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India, Indonesia call for better intelligence-sharing to tackle terror

Sandeep Dikshit

PHUKET: India and Indonesia, recent victims of terror attacks, on Thursday sought a more effective response to the menace through better intelligence-sharing.

At the ASEAN Regional Forum here, Indonesia broached the subject because it was the latest victim — terrorists struck in Jakarta a few days ago — and made “a fervent appeal to all of us” that terrorism had to be fought on a collective as well as country-specific basis, External Affairs Minister S. M. Krishna said.

He was talking to journalists soon after the meeting of the 27-member forum, which has made security the lynchpin of its exertions for the past several years.

India “spontaneously” joined Indonesia in broadly appealing to the members, pointing out that terrorism knew no boundaries and that the perpetrators had become increasingly sophisticated. “I told them that the terrorists have a very efficient network among themselves, and if an effective response to this kind of terror network has to be initiated, there has to be higher cooperation among ourselves in terms of sharing intelligence.”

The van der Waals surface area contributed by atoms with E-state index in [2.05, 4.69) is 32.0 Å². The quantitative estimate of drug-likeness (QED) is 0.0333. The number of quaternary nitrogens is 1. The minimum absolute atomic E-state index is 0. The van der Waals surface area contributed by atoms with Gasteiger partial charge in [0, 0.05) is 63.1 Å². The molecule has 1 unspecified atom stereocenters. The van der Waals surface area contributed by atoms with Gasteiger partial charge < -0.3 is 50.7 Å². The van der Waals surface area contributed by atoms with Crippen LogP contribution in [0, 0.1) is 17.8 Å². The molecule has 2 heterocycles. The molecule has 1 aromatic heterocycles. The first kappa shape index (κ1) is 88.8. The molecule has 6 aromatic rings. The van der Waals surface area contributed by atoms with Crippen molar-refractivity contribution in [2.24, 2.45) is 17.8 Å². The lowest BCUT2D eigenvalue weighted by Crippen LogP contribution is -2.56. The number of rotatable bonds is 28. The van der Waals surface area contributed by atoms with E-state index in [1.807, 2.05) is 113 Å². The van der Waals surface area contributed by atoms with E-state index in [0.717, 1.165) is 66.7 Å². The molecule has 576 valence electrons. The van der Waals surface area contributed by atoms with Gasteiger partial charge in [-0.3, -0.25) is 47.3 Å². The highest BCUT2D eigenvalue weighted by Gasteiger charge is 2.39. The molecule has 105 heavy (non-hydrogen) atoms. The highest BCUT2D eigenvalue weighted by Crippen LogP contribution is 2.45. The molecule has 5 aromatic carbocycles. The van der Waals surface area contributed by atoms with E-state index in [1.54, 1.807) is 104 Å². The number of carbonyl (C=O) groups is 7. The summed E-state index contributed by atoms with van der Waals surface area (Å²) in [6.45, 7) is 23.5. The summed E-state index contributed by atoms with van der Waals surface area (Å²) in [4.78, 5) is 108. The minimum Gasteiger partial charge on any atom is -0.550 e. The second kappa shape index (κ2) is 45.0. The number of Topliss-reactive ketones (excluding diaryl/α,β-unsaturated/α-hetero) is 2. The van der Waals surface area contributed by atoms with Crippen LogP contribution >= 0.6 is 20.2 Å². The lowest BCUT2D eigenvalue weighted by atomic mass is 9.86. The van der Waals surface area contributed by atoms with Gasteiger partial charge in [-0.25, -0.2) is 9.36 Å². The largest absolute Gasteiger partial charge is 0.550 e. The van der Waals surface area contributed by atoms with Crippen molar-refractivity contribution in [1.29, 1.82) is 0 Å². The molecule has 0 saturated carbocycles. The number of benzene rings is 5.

Mr. Krishna said he told his counterparts, including from Pakistan, that all countries must sharpen their apparatus, and intelligence must be shared immediately among countries so that any possible attack could be prevented. “I think the discussions and consensus we have arrived at are very encouraging, and we will have to build on this.”

The Minister also explained how India would like to forge a stronger relationship with the countries of the region because of their strong complementarities.

“We pledged our support to strengthening this relationship further so the contours of regional cooperation between India and the ASEAN was the major focus and we addressed ourselves to further broadening this relationship. We believe we can do it.” It would be a reciprocal approach by the regional community.

While Mr. Krishna briefly exchanged pleasantries with Pakistani Foreign Minister Shah Mehmood Qureshi, the earliest chance for them to engage in substantive talks will be in New York on the sidelines of the United Nations General Assembly.

Mr. Krishna also briefly met U.S. Secretary of State Hillary Clinton.

Sought by the electronic media, Mr. Qureshi reiterated Islamabad’s stand that it would take action against the Lashkar-e-Taiba if any proof of its indulging in terrorism was found.

Mr. Qureshi maintained that Pakistan was still going through the testimony of Mohammed Ajmal Amir ‘Kasab,’ the lone surviving gunman involved in the Mumbai attacks.

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